The forces at play that decide which artists make it, which artists become superstars, which artists struggle for their entire careers, and which artists completely fail and move on to other things are many times adjudicated simply by happenstance. Who gets their chance in music is such an imperfect science that talent itself—which is so hard to define on its own—or even personal drive, are notches below in importance to chance meetings with influential music business people, or exposure to the right personalities that have the ability to launch an artist. The appetite of the public at a given moment for what an artist is offering for consumption can also play a huge factor.
In 2008, when Ryan Bingham and Hayes Carll made up the new generation of Lost Highways Records’ artist stable, the future looked very bright for the two songwriters. They both had that grit and old soul flavor to their music, the support of the Texas scene, and a seemingly endless road of possibilities before them. Bingham’s ceiling was raised even higher when 2010 saw his song “The Weary Kind” from the soundtrack of the movie Crazy Heart winning a Golden Globe, then an Oscar for Best Original Song at the 82nd Academy Awards.
But after finishing out his three-album development deal with Lost Highway, Bingham gleefully grabbed the reigns of his career and launched his own Axster Bingham record label (Axter is his wife), excited to stretch his wings after being under control of the “corporate record world” as he put it. 2012’s independently-released Tomorrowland saw Bingham assume the producer’s seat that had been filled on his previous projects by T Bone Burnett and former Black Crowes guitarist Marc Ford. Both these famous names helped cultivate Bingham’s early “classic rock for a new generation” vibe, while Tomorrowland, though solid, seemed a little bit too anxious to strike out creatively instead of honing in on Bingham’s ability to convey something authentic.
Creative freedom is not always as fruitful as some artists feel it will be when they claim to not have it, and though Bingham’s career remained formative, it also felt a little adrift for the last year or two. The big Academy Award win hadn’t catapulted him, partly because it felt like Ryan didn’t want it to. The arm swung, but he held tight to the sides.
To prepare for his new album Fear and Saturday Night, Bingham sequestered himself in an Airstream trailer in the California mountains without electricity or phone service, and drew inspiration from his tale-riddled and troubled life performing in rodeos and watching his mother die from alcoholism and his father commit suicide. Yes, pretty sunny stuff. The result was a re-imagining of his former musical self, not wholly different, but reinvigorated from the original voice which made him a promising young upstart in 2007.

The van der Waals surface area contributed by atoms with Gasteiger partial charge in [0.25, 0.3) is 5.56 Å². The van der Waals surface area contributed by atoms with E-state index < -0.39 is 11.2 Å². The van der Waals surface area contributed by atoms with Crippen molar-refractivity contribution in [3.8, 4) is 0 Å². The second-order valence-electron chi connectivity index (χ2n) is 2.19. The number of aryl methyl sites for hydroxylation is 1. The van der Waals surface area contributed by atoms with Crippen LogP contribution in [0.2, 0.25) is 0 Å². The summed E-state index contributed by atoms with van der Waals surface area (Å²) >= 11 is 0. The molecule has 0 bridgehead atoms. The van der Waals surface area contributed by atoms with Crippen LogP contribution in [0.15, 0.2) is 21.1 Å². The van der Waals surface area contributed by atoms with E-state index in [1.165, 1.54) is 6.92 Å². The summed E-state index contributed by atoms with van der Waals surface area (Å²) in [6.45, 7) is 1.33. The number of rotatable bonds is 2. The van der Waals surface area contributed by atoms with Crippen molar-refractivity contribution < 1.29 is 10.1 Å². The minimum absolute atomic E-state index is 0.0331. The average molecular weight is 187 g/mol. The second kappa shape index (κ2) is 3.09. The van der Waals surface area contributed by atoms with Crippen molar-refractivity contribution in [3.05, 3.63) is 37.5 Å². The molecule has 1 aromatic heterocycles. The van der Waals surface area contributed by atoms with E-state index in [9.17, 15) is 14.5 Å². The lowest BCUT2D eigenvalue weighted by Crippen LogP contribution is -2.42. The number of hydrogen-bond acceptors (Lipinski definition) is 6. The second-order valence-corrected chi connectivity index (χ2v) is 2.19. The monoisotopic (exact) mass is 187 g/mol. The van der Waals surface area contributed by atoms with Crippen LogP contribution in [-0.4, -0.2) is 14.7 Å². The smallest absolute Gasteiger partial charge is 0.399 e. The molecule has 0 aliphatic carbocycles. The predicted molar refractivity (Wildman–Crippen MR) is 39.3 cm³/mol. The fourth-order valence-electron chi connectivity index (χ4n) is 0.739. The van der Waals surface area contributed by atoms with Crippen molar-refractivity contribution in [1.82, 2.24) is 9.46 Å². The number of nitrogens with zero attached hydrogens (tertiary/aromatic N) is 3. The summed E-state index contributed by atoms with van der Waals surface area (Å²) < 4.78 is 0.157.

Fear and Saturday Night might be Bingham’s best album yet. This is an album of all peaks and no valleys. As the perfect experience for the classic rock buff hiding in every country and Americana fan, Bingham scrapes the grime off the sweaty denim of 70’s Stones and douses it with a little Dylan poetry set to grooves left in the residue of a Faces studio session and articulated with riffs that awaken the spirit of a freer time in music. Though more interpreting than original musically, Bingham puts a personal stamp on the material by bringing his own experiences to the lyricism, while the infectiousness of the guitar licks make just about everything hard to hate.
The first song of the record “Nobody Knows My Trouble” unfolds like a Wikipedia entry of Ryan’s personal life, yet is just as much poetry as when he takes the spirit of Dylan and instills it into the soaring epic of “Island In The Sky.” If there was one essential track, it might be “Radio,” which is right out of the Ronnie Wood / Keith Richards playbook for riff swapping. “Top Shelf Drug” takes the approach of making you succumb to harsh tones until you’re convinced they’re cool, while fans of songwriting will gravitate more to tracks such as “Snow Falls in June,” or the biographical “My Diamond Is Too Rough.” “Gun Fightin’ Man” which finishes this installment of Bingham music is both intricate in its composition, but gritty and unraveled like the rest of this very loose and live album effort.
It’s hard to not think of Ryan Bingham as new because he comes from the next generation of Americana performers. But he’s proven over the last eight years, he’s not an upstart anymore, he’s a stalwart of the subgenre.
Fear and Saturday Night is quite enjoyable.
Two guns up.
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